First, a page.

I tend to think so. It seems to me that it's effects are double edged-some positive and negative effects among them. However, it seems that Woj of Bubbles and Busts-he regularly reads and comments here for which I'm certainly grateful-seems to take a considerably dimmer view of it.
"Lower inflation is better for the median American if food and energy prices fall
while wages steadily increase. I'm not saying this could be engineered but that
would be positive."
His point is as I read it that in the last 30 years we've seen wage stagnation while prices have continued to rise. I lament the wage and income stagnation as he does.
The difference is about how we fix the problem. I don't think the solution is lower inflation-it's pretty low already and has been over the period with lower wages. The problem hasn't been prices that rise too much but wages that don't raise at all and even take a step back.
The cause of this stagnation are conscious monetary and fiscal policies meant to freeze wage growth. The Volcker disinflation was the big move. Then Reagan's crushing of the unions exacerbated it. For this reason even during the 90s, wage growth was very quiescent.
This enabled Greenspan to tamp down on growth much less than he otherwise would have. Overall, the problem is not inflation-actually inflation was about the same during the "Great Moderation" and the rate between the end of WWII and the late 60s. So the problem isn't inflation. If we were to force lower inflation this would further tamp down on spending but it would also further tamp down on wages.
You would have to hope that prices would be pushed down even harder and tighter than wages. I don't see this as optimal. What we need it to raise wages rather than restrain prices. The President's proposed raise in the minimum wage, indexed to inflation, is an important step in this direction.
"During his State of the Union address last night, President Obama called for raising the minimum wage to $9 an hour, up from its current $7.25, and indexing it to inflation so that it rises as the economy grows. If the increase were to happen, it would give the minimum wage its highest purchasing power since 1981, lifting millions of families above the poverty line."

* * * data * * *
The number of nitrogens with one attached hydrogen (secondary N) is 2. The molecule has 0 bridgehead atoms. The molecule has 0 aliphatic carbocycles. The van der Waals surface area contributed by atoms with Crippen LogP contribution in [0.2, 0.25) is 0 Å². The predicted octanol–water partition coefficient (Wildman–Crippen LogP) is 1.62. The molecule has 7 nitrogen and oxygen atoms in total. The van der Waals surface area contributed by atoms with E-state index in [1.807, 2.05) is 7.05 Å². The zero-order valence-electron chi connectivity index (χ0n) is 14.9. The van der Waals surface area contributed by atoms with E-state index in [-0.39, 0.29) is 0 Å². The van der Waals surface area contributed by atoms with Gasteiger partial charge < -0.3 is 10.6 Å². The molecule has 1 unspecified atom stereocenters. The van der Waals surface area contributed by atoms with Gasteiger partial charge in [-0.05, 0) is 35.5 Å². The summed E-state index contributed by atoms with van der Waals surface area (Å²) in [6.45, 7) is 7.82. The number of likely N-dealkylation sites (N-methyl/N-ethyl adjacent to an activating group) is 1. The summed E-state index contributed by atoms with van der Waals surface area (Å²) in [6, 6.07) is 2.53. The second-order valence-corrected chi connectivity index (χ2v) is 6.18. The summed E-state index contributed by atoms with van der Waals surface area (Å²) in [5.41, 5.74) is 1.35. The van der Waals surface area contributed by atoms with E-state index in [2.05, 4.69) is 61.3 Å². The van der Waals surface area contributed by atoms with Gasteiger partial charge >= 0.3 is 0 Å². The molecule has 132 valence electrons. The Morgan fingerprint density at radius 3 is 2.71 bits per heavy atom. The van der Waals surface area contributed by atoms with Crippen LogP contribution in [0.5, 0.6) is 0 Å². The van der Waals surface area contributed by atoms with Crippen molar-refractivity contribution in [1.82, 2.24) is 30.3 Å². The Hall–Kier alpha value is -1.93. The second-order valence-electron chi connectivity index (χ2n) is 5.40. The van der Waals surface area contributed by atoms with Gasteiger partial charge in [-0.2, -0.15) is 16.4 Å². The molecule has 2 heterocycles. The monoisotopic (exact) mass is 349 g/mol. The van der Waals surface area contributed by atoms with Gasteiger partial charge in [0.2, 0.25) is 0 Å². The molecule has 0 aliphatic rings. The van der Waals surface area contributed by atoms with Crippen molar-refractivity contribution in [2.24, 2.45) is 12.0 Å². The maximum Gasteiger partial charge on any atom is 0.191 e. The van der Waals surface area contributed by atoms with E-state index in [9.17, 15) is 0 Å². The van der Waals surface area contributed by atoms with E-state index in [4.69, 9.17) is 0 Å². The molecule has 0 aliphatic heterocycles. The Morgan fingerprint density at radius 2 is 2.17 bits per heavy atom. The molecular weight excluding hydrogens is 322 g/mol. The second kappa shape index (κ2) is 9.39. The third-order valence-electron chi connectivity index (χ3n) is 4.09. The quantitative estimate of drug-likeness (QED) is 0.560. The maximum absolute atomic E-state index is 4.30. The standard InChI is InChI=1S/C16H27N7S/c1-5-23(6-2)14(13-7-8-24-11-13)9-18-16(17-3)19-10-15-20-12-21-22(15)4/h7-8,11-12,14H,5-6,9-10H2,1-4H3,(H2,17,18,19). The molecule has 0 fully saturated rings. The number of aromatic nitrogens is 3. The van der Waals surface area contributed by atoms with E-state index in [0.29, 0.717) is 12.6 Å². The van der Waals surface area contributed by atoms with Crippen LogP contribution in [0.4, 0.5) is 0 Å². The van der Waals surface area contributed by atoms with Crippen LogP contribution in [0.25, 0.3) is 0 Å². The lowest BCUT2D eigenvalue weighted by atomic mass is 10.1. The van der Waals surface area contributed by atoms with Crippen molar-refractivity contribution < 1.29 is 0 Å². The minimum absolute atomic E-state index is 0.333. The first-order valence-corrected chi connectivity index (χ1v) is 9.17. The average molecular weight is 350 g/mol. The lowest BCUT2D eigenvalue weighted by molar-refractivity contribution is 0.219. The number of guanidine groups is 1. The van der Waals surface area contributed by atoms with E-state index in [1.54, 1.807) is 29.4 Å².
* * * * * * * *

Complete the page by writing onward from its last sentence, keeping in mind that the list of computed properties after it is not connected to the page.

P.S. Woj I hope you take my commentary here in the spirit that it's given. I have a high regard for your knowledge of econ and understand you're an honest guy who like me is just trying to understand the econ world-I hope if I disagree or question something you say you don't think I'm picking on you. I see that we seem to disagree a little about inflation so I'd like to explore these differences further-in the interests of further knowledge for myself certainly, and hopefully others as well. Intelligent and honest people can have an honest disagreement.
I say this just so we're clear
You clearly are beyond me on many matters of econ. That piece you did on the "currency floor" monetary regime is fascinating. I note that it's totally at variance with Sumner and friends who believe that IOR is a dilution of monetary stimulus.
P.S.S. Woj I see that you actually clarified your position on inflation a lot more in another comment you left today.
"Sorry for being unclear. I don't think low inflation is necessary or even
helpful for raising nominal wages. My point was that depending on what is
driving changes in the price level, low inflation or deflation could be
consistent with rising real wages for most workers.
Changes to the price
level (inflation) certainly was not the dominant cause of diverging wages and
prices. That is precisely why it seems crazy to think engineered changes in the
price level (inflation) will reverse that trend
So it may be that there's much less disagreement here than I was thinking. I think it's possible that higher inflation might be beneficial right now in terms of lowering debtors' burdens. However, inflation is certainly no panacea and it depends on other factors whether it's a good or bad thin in any particular economic context.
Overall, though, this post wasn't mostly about Woj but the debate over inflation: what I care about are ideas not persons though some people seem to have trouble differentiating this. For me it seems that so many bad policy ideas are due to inflationphobes that while I don't agree that inflation is a panacea, it seems to me that an inordinate hatred and fear of inflation is a major cause of so many problems.
I wasn't sure if Woj was suggesting that nominal wages could be raised by low inflation-if he was I'd really disagree with that. There are many Austrians on steroids like Major Freedom who claim that low inflation or even deflation necessarily benefits the poor and that idea is horribly wrongheaded and harmful.
Overall, I guess my point is this. It's not that inflation is an unmitigated good-far from it. However, it's not the unmitigated bad that the Austrians and many Supply Siders and other conservative econ guys think.